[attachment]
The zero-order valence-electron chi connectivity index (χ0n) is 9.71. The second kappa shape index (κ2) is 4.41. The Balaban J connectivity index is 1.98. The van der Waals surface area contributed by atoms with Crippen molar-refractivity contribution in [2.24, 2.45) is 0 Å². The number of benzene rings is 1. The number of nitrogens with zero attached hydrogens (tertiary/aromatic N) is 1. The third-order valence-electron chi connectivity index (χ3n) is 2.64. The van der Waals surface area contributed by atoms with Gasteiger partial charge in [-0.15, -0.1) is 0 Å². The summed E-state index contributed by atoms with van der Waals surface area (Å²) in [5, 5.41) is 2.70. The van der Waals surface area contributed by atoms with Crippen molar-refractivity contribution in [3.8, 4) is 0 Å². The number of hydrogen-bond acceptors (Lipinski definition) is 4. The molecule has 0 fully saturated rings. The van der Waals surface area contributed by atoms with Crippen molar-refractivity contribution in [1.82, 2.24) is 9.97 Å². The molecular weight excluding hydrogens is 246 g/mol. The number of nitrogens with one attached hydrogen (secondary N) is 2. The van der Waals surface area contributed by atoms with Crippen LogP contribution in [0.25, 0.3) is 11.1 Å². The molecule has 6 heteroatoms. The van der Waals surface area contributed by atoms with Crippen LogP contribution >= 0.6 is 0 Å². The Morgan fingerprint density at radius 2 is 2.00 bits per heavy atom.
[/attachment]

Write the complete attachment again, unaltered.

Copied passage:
The zero-order valence-electron chi connectivity index (χ0n) is 9.71. The second kappa shape index (κ2) is 4.41. The Balaban J connectivity index is 1.98. The van der Waals surface area contributed by atoms with Crippen molar-refractivity contribution in [2.24, 2.45) is 0 Å². The number of benzene rings is 1. The number of nitrogens with zero attached hydrogens (tertiary/aromatic N) is 1. The third-order valence-electron chi connectivity index (χ3n) is 2.64. The van der Waals surface area contributed by atoms with Gasteiger partial charge in [-0.15, -0.1) is 0 Å². The summed E-state index contributed by atoms with van der Waals surface area (Å²) in [5, 5.41) is 2.70. The van der Waals surface area contributed by atoms with Crippen molar-refractivity contribution in [3.8, 4) is 0 Å². The number of hydrogen-bond acceptors (Lipinski definition) is 4. The molecule has 0 fully saturated rings. The van der Waals surface area contributed by atoms with Crippen molar-refractivity contribution in [1.82, 2.24) is 9.97 Å². The molecular weight excluding hydrogens is 246 g/mol. The number of nitrogens with one attached hydrogen (secondary N) is 2. The van der Waals surface area contributed by atoms with Crippen LogP contribution in [0.25, 0.3) is 11.1 Å². The molecule has 6 heteroatoms. The van der Waals surface area contributed by atoms with Crippen LogP contribution >= 0.6 is 0 Å². The Morgan fingerprint density at radius 2 is 2.00 bits per heavy atom.